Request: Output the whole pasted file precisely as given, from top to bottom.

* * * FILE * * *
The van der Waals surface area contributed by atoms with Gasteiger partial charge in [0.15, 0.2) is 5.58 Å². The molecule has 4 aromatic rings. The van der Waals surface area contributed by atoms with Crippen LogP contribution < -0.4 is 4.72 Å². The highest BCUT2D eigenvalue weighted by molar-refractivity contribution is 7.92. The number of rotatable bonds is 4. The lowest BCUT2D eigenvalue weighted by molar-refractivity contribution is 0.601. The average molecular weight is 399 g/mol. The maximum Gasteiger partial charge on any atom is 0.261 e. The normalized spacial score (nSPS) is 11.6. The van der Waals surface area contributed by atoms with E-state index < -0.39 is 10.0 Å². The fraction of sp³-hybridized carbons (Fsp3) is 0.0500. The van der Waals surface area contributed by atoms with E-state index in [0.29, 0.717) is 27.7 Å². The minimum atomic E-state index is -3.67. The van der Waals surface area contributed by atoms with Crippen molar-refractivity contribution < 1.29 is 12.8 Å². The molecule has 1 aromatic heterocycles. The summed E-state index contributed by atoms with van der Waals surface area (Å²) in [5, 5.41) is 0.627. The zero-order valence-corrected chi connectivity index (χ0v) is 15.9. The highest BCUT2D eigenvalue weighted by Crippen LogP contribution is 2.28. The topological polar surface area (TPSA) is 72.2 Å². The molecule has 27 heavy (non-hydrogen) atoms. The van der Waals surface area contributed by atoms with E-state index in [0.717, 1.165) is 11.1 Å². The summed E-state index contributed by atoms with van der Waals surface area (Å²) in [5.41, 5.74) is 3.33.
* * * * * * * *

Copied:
The van der Waals surface area contributed by atoms with Gasteiger partial charge in [0.15, 0.2) is 5.58 Å². The molecule has 4 aromatic rings. The van der Waals surface area contributed by atoms with Crippen LogP contribution < -0.4 is 4.72 Å². The highest BCUT2D eigenvalue weighted by molar-refractivity contribution is 7.92. The number of rotatable bonds is 4. The lowest BCUT2D eigenvalue weighted by molar-refractivity contribution is 0.601. The average molecular weight is 399 g/mol. The maximum Gasteiger partial charge on any atom is 0.261 e. The normalized spacial score (nSPS) is 11.6. The van der Waals surface area contributed by atoms with E-state index < -0.39 is 10.0 Å². The fraction of sp³-hybridized carbons (Fsp3) is 0.0500. The van der Waals surface area contributed by atoms with E-state index in [0.29, 0.717) is 27.7 Å². The minimum atomic E-state index is -3.67. The van der Waals surface area contributed by atoms with Crippen molar-refractivity contribution < 1.29 is 12.8 Å². The molecule has 1 aromatic heterocycles. The summed E-state index contributed by atoms with van der Waals surface area (Å²) in [5, 5.41) is 0.627. The zero-order valence-corrected chi connectivity index (χ0v) is 15.9. The highest BCUT2D eigenvalue weighted by Crippen LogP contribution is 2.28. The topological polar surface area (TPSA) is 72.2 Å². The molecule has 27 heavy (non-hydrogen) atoms. The van der Waals surface area contributed by atoms with E-state index in [0.717, 1.165) is 11.1 Å². The summed E-state index contributed by atoms with van der Waals surface area (Å²) in [5.41, 5.74) is 3.33.